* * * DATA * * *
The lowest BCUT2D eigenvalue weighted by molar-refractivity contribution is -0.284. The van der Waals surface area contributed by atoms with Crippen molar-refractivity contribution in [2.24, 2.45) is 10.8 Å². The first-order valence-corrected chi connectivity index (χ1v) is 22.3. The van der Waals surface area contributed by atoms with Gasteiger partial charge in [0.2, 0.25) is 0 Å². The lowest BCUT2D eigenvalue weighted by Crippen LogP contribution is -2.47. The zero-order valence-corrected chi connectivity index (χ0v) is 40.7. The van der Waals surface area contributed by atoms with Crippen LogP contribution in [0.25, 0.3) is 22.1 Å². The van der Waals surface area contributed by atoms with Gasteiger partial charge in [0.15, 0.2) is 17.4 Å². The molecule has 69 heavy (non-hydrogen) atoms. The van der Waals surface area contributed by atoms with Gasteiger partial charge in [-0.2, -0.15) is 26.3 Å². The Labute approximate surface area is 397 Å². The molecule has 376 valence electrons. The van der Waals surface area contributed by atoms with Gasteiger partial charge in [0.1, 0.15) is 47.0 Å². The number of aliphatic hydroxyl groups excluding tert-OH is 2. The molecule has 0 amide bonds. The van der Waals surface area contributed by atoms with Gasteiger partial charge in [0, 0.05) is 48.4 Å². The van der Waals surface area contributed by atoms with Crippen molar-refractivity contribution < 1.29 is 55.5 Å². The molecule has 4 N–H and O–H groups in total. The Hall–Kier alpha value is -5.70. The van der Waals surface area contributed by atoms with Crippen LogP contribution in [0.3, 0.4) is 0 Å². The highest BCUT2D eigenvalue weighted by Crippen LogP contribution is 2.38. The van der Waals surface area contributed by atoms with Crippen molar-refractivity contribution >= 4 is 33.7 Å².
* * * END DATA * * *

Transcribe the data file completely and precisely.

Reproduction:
The lowest BCUT2D eigenvalue weighted by molar-refractivity contribution is -0.284. The van der Waals surface area contributed by atoms with Crippen molar-refractivity contribution in [2.24, 2.45) is 10.8 Å². The first-order valence-corrected chi connectivity index (χ1v) is 22.3. The van der Waals surface area contributed by atoms with Gasteiger partial charge in [0.2, 0.25) is 0 Å². The lowest BCUT2D eigenvalue weighted by Crippen LogP contribution is -2.47. The zero-order valence-corrected chi connectivity index (χ0v) is 40.7. The van der Waals surface area contributed by atoms with Crippen LogP contribution in [0.25, 0.3) is 22.1 Å². The van der Waals surface area contributed by atoms with Gasteiger partial charge in [0.15, 0.2) is 17.4 Å². The molecule has 69 heavy (non-hydrogen) atoms. The van der Waals surface area contributed by atoms with Gasteiger partial charge in [-0.2, -0.15) is 26.3 Å². The Labute approximate surface area is 397 Å². The molecule has 376 valence electrons. The van der Waals surface area contributed by atoms with Gasteiger partial charge in [0.1, 0.15) is 47.0 Å². The number of aliphatic hydroxyl groups excluding tert-OH is 2. The molecule has 0 amide bonds. The van der Waals surface area contributed by atoms with Gasteiger partial charge in [0, 0.05) is 48.4 Å². The van der Waals surface area contributed by atoms with Crippen molar-refractivity contribution < 1.29 is 55.5 Å². The molecule has 4 N–H and O–H groups in total. The Hall–Kier alpha value is -5.70. The van der Waals surface area contributed by atoms with Crippen LogP contribution in [0.3, 0.4) is 0 Å². The highest BCUT2D eigenvalue weighted by Crippen LogP contribution is 2.38. The van der Waals surface area contributed by atoms with Crippen molar-refractivity contribution >= 4 is 33.7 Å².